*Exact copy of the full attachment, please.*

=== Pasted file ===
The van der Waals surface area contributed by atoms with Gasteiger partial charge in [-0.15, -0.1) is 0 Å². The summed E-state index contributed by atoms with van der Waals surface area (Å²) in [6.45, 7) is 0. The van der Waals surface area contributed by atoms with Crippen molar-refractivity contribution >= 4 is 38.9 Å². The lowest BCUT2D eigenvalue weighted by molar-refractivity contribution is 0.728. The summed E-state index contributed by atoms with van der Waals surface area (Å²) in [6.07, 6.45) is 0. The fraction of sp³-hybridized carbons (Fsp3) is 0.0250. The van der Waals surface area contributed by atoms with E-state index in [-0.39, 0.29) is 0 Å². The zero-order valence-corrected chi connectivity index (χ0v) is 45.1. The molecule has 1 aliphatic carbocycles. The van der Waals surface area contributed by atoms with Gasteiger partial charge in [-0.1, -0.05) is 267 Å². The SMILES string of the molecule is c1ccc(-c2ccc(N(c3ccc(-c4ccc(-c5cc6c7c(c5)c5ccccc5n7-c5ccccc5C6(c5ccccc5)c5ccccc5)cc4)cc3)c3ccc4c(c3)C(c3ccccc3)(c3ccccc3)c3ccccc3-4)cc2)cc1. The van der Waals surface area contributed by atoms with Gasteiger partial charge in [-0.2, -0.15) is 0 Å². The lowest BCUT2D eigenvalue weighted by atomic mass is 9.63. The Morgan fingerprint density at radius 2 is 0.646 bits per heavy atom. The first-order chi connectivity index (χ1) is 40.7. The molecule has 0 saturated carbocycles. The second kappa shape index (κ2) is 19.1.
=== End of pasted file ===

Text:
The van der Waals surface area contributed by atoms with Gasteiger partial charge in [-0.15, -0.1) is 0 Å². The summed E-state index contributed by atoms with van der Waals surface area (Å²) in [6.45, 7) is 0. The van der Waals surface area contributed by atoms with Crippen molar-refractivity contribution >= 4 is 38.9 Å². The lowest BCUT2D eigenvalue weighted by molar-refractivity contribution is 0.728. The summed E-state index contributed by atoms with van der Waals surface area (Å²) in [6.07, 6.45) is 0. The fraction of sp³-hybridized carbons (Fsp3) is 0.0250. The van der Waals surface area contributed by atoms with E-state index in [-0.39, 0.29) is 0 Å². The zero-order valence-corrected chi connectivity index (χ0v) is 45.1. The molecule has 1 aliphatic carbocycles. The van der Waals surface area contributed by atoms with Gasteiger partial charge in [-0.1, -0.05) is 267 Å². The SMILES string of the molecule is c1ccc(-c2ccc(N(c3ccc(-c4ccc(-c5cc6c7c(c5)c5ccccc5n7-c5ccccc5C6(c5ccccc5)c5ccccc5)cc4)cc3)c3ccc4c(c3)C(c3ccccc3)(c3ccccc3)c3ccccc3-4)cc2)cc1. The van der Waals surface area contributed by atoms with Gasteiger partial charge in [-0.2, -0.15) is 0 Å². The lowest BCUT2D eigenvalue weighted by atomic mass is 9.63. The Morgan fingerprint density at radius 2 is 0.646 bits per heavy atom. The first-order chi connectivity index (χ1) is 40.7. The molecule has 0 saturated carbocycles. The second kappa shape index (κ2) is 19.1.